#Post2015: Let them have good jobs


The Millennium Development Goals are coming to end in 2015 and questions have began about what should replace them.  I have attended a few such discussion panels and will be dipping in out and out the emerging themes from those panel discussions.


One such themes concerns jobs. In particular that the Post 2015 agenda should focus on the creation of good jobs. This gives rise to a few questions

  1. What does a “good  job” look like?
  2. Who is responsible for creating such a job?

The first question gives rise to another question that is to do with measuring and evaluation. Who will determine the quality of jobs that are created? Is this the job of Business, Governments, NGOs or individuals themselves?

These are questions for us to ponder  as the 2015 deadline approaches.

In this post I am concerned with a phenomena that if left unchecked will be the biggest challenge for us beyond 2015.

Rural to Urban Migration

I admit that I have not done any research in this area and therefore my knowledge is limited to observation of what is going on in Ruhanga and other such villages in Uganda.

Typically such villages  have no factories or formal employment and folk leave off the land. The men tend to leave as soon as they can, in  search of work in towns and cities. But this option, is not often available to women and girls who are expected to remain and work the land.


In some cases women do make it into the cities and the situation there with respect to accessing jobs isn’t any better for them.  This is a confluence of reasons for this, but the most common one has to do with a lack of formal education, precisely that these women often do not have the level of education that would for instance enable them to access an office job.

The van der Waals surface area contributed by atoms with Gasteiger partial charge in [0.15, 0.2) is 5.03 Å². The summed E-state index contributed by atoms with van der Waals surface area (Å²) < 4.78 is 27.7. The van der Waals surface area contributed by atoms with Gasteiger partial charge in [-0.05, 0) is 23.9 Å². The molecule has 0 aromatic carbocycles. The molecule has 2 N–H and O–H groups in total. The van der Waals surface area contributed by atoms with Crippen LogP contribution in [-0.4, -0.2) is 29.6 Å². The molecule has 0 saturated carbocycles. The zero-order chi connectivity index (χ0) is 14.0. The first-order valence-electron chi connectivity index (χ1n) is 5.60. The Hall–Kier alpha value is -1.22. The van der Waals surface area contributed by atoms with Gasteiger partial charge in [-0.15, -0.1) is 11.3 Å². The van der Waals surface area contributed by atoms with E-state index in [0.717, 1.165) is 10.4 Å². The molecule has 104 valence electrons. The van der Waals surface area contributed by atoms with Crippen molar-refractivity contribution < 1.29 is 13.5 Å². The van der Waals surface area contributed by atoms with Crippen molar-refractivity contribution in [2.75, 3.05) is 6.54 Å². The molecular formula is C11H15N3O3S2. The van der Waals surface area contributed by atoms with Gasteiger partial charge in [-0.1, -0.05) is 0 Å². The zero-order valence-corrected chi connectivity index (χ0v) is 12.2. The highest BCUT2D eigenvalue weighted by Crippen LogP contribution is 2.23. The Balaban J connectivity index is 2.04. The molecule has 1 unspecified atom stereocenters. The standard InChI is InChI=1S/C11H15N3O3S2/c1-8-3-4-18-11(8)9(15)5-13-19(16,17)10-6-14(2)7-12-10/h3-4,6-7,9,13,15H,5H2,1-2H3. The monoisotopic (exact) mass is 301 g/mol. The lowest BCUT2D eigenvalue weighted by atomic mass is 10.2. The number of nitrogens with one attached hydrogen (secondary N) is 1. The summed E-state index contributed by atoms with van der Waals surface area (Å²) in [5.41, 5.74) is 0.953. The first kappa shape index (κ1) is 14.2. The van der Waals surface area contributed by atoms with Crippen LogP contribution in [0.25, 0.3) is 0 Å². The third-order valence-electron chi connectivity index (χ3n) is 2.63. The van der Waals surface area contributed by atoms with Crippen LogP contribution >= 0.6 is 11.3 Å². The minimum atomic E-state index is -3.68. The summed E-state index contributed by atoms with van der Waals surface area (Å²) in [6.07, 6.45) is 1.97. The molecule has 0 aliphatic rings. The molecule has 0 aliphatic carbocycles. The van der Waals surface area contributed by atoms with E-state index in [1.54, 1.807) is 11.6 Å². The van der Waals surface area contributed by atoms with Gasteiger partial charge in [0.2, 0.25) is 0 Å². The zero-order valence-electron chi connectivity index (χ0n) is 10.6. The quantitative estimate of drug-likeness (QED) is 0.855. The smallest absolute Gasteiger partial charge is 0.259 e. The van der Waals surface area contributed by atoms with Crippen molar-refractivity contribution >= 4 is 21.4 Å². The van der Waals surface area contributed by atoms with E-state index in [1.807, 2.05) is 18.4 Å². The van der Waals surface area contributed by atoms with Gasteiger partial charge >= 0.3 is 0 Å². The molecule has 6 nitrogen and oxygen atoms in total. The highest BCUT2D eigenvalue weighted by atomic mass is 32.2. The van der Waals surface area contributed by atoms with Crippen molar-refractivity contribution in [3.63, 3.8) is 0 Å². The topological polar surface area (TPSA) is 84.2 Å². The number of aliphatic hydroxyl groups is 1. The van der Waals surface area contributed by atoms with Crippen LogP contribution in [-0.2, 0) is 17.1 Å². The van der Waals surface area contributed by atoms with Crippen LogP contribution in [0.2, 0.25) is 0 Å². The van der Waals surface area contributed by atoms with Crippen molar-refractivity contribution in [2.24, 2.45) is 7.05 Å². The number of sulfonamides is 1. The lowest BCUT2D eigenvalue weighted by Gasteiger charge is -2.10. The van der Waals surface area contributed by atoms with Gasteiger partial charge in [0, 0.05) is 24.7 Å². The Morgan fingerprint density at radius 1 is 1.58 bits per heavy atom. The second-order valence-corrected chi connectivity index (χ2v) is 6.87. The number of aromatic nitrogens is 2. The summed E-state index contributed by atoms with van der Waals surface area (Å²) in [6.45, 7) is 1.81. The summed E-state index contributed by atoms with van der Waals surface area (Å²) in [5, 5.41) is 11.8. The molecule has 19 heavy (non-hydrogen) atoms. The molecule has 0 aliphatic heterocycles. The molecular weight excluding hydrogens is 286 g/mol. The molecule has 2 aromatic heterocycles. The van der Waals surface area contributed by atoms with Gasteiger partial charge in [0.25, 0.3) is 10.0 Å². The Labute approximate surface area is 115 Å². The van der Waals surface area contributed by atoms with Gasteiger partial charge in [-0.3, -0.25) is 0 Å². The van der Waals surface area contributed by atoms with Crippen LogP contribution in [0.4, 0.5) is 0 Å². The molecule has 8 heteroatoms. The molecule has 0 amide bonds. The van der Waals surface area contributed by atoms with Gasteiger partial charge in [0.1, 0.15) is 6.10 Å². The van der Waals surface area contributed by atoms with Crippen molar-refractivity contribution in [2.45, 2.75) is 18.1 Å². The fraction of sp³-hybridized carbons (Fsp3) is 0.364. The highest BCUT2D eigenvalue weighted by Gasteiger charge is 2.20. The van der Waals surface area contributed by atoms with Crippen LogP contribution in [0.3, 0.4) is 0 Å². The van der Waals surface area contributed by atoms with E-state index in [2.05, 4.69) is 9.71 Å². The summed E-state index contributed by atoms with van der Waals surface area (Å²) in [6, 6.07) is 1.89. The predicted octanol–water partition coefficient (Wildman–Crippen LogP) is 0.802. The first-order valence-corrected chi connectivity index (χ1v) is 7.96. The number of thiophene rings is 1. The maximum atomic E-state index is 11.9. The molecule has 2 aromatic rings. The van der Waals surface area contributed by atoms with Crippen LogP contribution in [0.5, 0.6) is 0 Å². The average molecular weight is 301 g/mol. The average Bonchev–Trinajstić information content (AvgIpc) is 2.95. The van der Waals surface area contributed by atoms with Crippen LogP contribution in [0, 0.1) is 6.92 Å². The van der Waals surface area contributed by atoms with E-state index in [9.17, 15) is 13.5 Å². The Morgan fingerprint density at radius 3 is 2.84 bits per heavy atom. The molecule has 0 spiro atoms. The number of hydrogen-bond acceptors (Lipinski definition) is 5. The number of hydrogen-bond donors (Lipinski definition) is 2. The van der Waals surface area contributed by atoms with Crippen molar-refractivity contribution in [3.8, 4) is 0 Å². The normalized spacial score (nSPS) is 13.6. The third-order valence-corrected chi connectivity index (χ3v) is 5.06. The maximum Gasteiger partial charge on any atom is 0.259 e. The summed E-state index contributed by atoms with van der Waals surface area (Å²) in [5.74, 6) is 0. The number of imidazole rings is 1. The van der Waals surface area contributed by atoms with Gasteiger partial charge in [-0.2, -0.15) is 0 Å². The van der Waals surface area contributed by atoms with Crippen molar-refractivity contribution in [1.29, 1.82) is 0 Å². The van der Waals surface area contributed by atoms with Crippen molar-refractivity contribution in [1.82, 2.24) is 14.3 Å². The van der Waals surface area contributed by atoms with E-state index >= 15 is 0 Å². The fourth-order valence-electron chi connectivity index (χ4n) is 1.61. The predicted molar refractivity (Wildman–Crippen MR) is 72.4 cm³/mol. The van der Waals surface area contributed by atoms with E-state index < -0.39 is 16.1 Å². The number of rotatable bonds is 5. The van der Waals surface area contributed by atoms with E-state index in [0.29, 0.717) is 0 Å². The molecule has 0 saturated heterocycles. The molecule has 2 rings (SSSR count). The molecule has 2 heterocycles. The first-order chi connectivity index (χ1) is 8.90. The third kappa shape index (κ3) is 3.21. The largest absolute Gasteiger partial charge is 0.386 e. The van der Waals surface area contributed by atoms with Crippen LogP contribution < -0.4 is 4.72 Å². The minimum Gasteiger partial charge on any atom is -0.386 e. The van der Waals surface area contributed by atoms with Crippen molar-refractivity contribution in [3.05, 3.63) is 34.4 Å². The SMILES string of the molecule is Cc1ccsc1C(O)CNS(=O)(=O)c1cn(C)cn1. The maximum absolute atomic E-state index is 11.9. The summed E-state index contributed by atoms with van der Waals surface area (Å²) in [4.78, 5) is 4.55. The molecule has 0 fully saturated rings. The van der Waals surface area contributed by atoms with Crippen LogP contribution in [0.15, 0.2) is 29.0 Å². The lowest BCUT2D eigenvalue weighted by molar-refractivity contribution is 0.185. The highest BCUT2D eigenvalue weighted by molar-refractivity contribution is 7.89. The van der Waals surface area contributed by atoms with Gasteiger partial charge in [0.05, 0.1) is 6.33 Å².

The consequences of such circumstances unfolded before our very eyes in a Bangladeshi clothing factory a few weeks ago .

A cab driver in Uganda summed up the situation for women and girls in Uganda as follows

Without a job or home to go to, the girls end up in the slums of Kampala, where they become easy pickings for would be people traffickers, who sell them on to prostitution rings, those that are lucky might get a job as someone’s house maid. This guarantees shelter and food but not necessarily fair wages nor fair treatment. These are the sort of girls that used by gangs to steal from foreigners in restaurants, bars and clubs. to be frank with you, they have become a nuisance


With women and girls facing such circumstances, the UK’s Labour Party has called on government’s to rethink the Post 2015 . Ivan Lewis the Shadow Development Secretary for Labour for instance argues that it is not enough to simply focus on what the goals should be  and urges governments, experts, academics and NGOs to focus on Equality and to that end Labour has come up with what they are calling the Equality 2030 agenda.

But what does equality mean? Is there a universal description that is understood by all? Although this is desired, evidence points to an increasingly dived and unequal society in which the disparity between the haves and have nots is huge and growing by day giving rise to rural to urban migration witnessed in countries such as Uganda.

With all this mind, therefore where do we go from here?

Have you got a view? Join the conversation





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